This breed is over 200 years old, and it originates in the Isle of Skye. As the rest of the terriers, the Cairn Terrier was first known as a Scotch Terrier, later to be divided into two different types: Skye Terrier and Dandie Dinmont. Cairns were included in the former classification of Skye Terrier. Cairn Terrier was recognized as a breed in 1912, with a name that took after stoke piles that marked memorial sites in Scotland. The terriers were originally used to sought out vermin in houses, barns and on general property.
The Cairn Terriers to first step into the United States were brought by Mrs. Byron Rodgers and Mrs. Henry F. Price in 1913. The Cairn, as well as the West Highland White were generally interbred in England and in the United States up until 1917. That year, the American Kennel Club stopped registering the dogs resulted from their interbreeding. Thus, AKC gave membership to the Cairn Terrier Club of America.
The Cairn Terrier is known to be an extremely happy and friendly dog who loves people, whether they are its families or strangers. As a very active dog, it is always chasing some animal, playing with something, barking, digging, and generally running around and having fun. Its independence is a strong trait, but the Cairn Terrier is also a very loyal dog who truly enjoys the company of its family. This dog will follow you around, hang out with you and greet visitors at the door, announcing them with excited barking. This makes the Cairn Terrier an excellent watchdog.
- Activity level: 5/5 (a very energetic animal who is always chasing something)
- Intelligence level: 5/5 (extremely intelligent and independent)
- Curiosity: 4/5 (quite curious and playful)
- Friendliness: 5/5 (this breed makes for a very loyal and affectionate pet who is friendly towards all humans)
- Vocal: 1/5 (does not howl or bark for no reason)
The Cain Terrier is small but mighty. One of its most attractive physical traits is that it can change colour over the course of its life. For example, it can become more silver as it gets older, but it can also become blacker. Kennel clubs generally do not accept white, tan and black and pure black Cairn Terriers, and white Cairn Terriers must now be registered as West Highland White Terriers.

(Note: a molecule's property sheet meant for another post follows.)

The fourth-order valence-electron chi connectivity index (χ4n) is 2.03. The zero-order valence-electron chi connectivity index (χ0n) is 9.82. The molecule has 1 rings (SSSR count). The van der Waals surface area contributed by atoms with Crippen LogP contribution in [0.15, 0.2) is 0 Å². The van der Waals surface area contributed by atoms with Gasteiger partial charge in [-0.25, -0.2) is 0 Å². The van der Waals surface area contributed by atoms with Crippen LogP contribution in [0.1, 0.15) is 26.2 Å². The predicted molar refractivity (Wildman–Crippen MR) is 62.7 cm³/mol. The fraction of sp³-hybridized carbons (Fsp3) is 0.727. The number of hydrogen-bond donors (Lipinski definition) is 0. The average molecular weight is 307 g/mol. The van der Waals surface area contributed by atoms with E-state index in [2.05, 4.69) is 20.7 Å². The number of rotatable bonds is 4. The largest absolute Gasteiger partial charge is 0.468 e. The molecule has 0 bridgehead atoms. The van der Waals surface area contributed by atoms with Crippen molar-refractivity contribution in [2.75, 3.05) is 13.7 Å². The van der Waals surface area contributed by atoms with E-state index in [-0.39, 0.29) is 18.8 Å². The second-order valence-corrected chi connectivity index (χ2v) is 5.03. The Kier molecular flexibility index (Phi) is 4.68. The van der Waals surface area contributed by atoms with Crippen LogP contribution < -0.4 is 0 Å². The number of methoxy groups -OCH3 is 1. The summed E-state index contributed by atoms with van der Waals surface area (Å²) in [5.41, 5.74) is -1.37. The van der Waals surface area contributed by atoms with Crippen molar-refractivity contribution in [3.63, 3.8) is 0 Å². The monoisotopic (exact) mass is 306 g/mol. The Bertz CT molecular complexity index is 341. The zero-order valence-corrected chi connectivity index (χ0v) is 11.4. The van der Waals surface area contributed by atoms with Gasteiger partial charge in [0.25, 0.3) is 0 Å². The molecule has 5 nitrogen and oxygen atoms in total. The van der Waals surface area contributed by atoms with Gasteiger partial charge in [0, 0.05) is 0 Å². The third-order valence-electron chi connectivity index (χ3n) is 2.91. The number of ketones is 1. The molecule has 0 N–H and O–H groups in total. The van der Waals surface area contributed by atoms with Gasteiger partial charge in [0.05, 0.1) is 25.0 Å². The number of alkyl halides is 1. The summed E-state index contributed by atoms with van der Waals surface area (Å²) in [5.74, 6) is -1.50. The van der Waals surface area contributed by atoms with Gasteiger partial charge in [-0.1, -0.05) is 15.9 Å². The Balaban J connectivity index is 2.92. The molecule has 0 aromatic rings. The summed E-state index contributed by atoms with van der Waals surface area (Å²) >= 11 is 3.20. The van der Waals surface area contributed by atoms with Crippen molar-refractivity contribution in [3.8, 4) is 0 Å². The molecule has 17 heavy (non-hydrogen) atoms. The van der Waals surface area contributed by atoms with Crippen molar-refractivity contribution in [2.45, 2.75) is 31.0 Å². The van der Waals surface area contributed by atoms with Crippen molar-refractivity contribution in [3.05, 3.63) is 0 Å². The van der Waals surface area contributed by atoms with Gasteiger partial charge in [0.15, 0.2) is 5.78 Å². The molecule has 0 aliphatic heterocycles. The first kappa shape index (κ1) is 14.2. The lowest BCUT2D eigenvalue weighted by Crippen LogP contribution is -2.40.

- Fur: The coat of a Cairn Terrier is special, because it changes color. Generally, this breed’s fur is grey, black, red, cream, sandy, or wheaten. Its outer coat is harsh, but the undercoat is dense and soft.
- Eyes: Hazel eyes that are deep and wide-set, often covered by shaggy eyebrows.
- Body structure: Small and scruffy, with short legs and a strong, but well-proportioned build.
- Facial features: The Cairn Terrier can have a fox-like face, with a medium-length nose which ends with a strong muzzle and black nose.
- Weight: The Cairn Terrier weighs about 14 pounds, if it’s male and around 13, if it’s female.
This breed is generally healthy and does not typically suffer from any health issues. However, there are some diseases an owner needs to be careful about and keep a lookout for: Hypothyroidism, Craniomandibular Osteopathy, Portosystemic Liver Shunt, Legg-Calve-Perthes Disease, Cryptorchidism, Patellar Luxation, Globoid Cell Leukodystrophy, and Ocular Melanosis/Secondary Glaucoma.
We have gathered this information from our breeders based on their experience with this breed. However, remember that each animal is different with its own personality and needs (just like people!), so use this information wisely.
Do you know more about this breed and want to share your knowledge with us? Send us an email at firstname.lastname@example.org